Can there be a male tortoiseshell cat? How would such a cat get its genes? Remember that fur color in cats is a sex-linked feature. Would the male calico be fertile or sterile?
These proteins are responsible for the expression of the phenotype. The basic principles of segregation and independent assortment as worked out by Mendel are applicable even for sex-linked traits. Codominant alleles Codominant alleles occur when rather than expressing an intermediate phenotype, the heterozygotes express both homozygous phenotypes.
Blood Type A people manufacture only anti-B antibodies, while type B people make only anti-A antibodies. Codominant alleles are both expressed. Heterozygotes for codominant alleles fully express both alleles. Blood type AB individuals produce both A and B antigens. Since neither A nor B is dominant over the other and they are both dominant over O they are said to be codominant. Incomplete dominance Incomplete dominance is a condition when neither allele is dominant over the other.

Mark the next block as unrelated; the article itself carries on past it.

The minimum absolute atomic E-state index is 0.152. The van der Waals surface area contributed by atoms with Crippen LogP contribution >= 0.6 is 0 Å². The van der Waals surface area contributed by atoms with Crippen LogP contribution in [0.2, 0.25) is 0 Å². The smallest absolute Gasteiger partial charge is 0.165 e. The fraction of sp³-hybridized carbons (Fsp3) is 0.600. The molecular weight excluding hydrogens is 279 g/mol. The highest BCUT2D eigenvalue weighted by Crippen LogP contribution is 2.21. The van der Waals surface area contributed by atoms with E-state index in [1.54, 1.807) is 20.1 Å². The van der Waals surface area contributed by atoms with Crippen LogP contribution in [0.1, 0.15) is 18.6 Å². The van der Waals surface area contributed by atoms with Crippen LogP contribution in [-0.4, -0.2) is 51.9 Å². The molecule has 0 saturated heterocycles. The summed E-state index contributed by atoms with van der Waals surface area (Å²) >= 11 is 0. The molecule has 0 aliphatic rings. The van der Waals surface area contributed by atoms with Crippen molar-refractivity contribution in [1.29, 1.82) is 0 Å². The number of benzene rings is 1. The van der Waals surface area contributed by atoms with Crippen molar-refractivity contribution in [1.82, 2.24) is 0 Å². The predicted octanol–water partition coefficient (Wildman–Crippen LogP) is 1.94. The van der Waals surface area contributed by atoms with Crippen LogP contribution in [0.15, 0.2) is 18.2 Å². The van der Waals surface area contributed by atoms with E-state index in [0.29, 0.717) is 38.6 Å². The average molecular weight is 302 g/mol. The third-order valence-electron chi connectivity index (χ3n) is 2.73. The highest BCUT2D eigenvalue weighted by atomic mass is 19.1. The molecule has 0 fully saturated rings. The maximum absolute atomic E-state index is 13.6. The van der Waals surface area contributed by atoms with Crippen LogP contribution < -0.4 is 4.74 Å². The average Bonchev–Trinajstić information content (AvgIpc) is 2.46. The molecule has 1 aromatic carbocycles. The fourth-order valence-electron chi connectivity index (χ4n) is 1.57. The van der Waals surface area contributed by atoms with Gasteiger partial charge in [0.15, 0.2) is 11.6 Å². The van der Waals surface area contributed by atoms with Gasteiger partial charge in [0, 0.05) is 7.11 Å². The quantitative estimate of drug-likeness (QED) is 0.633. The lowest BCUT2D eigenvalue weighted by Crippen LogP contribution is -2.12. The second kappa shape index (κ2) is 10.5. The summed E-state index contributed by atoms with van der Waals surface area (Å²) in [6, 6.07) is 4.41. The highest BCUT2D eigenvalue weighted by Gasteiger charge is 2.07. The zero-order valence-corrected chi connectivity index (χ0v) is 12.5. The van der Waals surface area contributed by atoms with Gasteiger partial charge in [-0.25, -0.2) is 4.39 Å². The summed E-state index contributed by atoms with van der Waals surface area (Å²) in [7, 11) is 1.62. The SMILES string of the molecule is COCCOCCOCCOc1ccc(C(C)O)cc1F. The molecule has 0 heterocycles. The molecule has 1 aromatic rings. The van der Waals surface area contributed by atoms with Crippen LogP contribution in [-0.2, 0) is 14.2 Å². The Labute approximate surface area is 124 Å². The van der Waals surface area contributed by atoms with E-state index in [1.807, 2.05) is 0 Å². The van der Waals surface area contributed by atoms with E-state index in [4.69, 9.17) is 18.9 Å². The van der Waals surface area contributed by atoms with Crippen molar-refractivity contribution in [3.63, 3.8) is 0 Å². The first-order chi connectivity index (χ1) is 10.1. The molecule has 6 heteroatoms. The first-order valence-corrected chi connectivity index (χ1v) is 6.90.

The condition is recognized by the heterozygotes expressing an intermediate phenotype relative to the parental phenotypes. If a red flowered plant is crossed with a white flowered one, the progeny will all be pink. When pink is crossed with pink, the progeny are 1 red, 2 pink, and 1 white. Inheritance of flower color in snapdragons. Image from Purves et al. Flower color in snapdragons is an example of this pattern. Cross a true-breeding red strain with a true-breeding white strain and the F1 are all pink heterozygotes.
Self-fertilize the F1 and you get an F2 ratio of 1 red: This would not happen if true blending had occurred blending cannot explain traits such as red or white skipping a generation and pink flowers crossed with pink flowers should produce ONLY pink flowers. Multiple alleles Many genes have more than two alleles even though any one diploid individual can only have at most two alleles for any genesuch as the ABO blood groups in humans, which are an example of multiple alleles.
Multiple alleles result from different mutations of the same gene. Coat color in rabbits is determined by four alleles. A and B are codominants which are both dominant over O.